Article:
The modern society is constantly evolving. Historically, women have shown a tremendous tolerance for change. From not being significant enough to be written down in history to creating history, women are amazing learners. However, some adages still hold women back. In her 2014 autobiography 'Yes Please', American actress Amy Poehler wrote, “It takes years as a woman to unlearn what you have been taught to be sorry for.” It is imperative that this unlearning process should start early.
While worldwide, men and women continue to advance through different fields - personal and professional with the same zeal for achievement, women still face many challenges in their professional lives as they're generally paid less for similar work and sometimes lose their ambition and opt being demotivated for being denied promotion to ascend to the highest position. Women holding power positions in the corporate arena has always been an infrequent phenomenon.
Around the world, this unequal representation of women in the corporate world, especially at the executive level, has sparked debates over the years. This phenomenon is often best described by the metaphor of “glass ceiling”, the evident but intangible hierarchical impediment that disrupts minorities and women from achieving elevated professional success. The term was first popularized in the 80s to explain the challenges women face when their careers stagnate at middle-management roles, preventing them from achieving higher leadership or executive roles. But finally, the tables seem to have started to turn.
According to Catalyst, the share of women in senior management roles globally grew to 29% in 2019. Though this is the highest number ever recorded, it still needs improvement. Further, in 2020, only 17% of CMOs and 16% of COOs are reported to be women compared to 40% of human resources directors. This signifies that there are fewer women at the top rung of the corporate pyramid. Talking about India, in 2019, women held 9% of business management roles, 8% of management roles, and were only 2% of CEOs. But that situation is rapidly changing. Businesses are gradually taking initiatives of strong and meaningful mentorship of highly qualified women executive candidates and organizational ecosystem is becoming unbiased to support women to excel in their career. Certainly, women have begun to expand their positions and will persist towards progress with equality. With the current generation paving the groundwork, and the next set of millennials having the most educated group of women in history, it shall not come as a surprise that one out of every three organizations will have women at leadership positions by 2025. It is also heartening to see how start-ups in India are leading the way when it comes to limiting the gender gap at leadership positions.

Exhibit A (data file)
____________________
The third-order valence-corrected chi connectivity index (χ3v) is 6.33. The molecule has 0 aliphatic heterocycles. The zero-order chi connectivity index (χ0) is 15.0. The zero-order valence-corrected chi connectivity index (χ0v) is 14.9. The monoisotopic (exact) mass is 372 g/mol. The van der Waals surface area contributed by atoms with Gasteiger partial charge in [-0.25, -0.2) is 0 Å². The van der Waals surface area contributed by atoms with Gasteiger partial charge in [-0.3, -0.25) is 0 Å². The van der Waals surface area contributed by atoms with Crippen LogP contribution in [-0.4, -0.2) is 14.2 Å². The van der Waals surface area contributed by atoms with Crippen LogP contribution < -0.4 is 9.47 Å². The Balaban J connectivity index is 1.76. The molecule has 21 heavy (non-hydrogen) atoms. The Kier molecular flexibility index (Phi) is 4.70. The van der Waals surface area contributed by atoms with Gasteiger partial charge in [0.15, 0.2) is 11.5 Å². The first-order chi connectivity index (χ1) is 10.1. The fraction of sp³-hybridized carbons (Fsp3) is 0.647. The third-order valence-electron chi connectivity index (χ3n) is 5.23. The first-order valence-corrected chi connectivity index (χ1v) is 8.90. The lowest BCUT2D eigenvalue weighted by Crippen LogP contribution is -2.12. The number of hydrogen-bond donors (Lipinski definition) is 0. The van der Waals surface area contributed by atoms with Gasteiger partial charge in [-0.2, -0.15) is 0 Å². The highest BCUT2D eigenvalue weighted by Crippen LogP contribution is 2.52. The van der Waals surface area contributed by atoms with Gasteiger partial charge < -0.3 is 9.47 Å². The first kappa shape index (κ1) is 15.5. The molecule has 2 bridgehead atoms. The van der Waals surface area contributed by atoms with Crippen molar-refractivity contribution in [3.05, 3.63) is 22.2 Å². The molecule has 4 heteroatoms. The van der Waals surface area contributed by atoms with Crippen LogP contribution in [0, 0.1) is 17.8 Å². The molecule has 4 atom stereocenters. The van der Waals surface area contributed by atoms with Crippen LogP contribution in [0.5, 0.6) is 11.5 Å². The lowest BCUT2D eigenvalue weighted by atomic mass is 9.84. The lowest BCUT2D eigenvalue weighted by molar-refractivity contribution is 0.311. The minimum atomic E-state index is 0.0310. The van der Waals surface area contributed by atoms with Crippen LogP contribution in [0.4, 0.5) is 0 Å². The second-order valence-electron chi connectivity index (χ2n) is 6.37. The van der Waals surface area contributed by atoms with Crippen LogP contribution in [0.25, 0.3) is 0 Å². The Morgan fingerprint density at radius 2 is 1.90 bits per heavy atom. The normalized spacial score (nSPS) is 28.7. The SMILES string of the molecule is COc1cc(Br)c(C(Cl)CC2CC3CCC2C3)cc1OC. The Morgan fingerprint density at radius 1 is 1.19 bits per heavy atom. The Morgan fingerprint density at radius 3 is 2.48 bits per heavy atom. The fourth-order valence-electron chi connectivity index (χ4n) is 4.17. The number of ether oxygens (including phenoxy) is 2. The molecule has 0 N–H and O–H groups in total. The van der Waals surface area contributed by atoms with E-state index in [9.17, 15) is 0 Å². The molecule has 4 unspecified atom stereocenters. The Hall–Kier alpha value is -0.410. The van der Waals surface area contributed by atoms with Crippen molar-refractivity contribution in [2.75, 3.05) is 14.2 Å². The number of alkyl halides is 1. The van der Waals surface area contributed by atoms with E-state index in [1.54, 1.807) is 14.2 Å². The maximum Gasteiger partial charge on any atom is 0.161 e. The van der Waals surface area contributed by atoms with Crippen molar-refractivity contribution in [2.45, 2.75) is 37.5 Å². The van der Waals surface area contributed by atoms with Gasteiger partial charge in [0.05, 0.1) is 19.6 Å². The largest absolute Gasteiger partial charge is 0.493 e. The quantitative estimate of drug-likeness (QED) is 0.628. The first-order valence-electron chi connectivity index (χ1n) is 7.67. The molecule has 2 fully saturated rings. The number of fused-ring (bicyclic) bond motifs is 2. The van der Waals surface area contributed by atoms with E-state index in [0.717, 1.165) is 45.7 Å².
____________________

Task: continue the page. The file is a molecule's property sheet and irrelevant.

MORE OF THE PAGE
Arguably, womens’ participation in power positions and decision making is not only essential for ensuring their rights and equality but also for overall improvement of corporate cultural hygiene factor. Where women have participated actively in diverse spheres of life and social issues, they have been able to work towards eliminating gender discrimination. Today is just a start of narrowing down the gap, what shall be witnessed in the years to come will mark an unprecedented change in the way leadership was ever seen. From love or career to love and career, the women of the millennial have come a long way.
Written by: Prof. Avirupa Bhaduri Faculty. Media & Communication ISB&M, Kolkata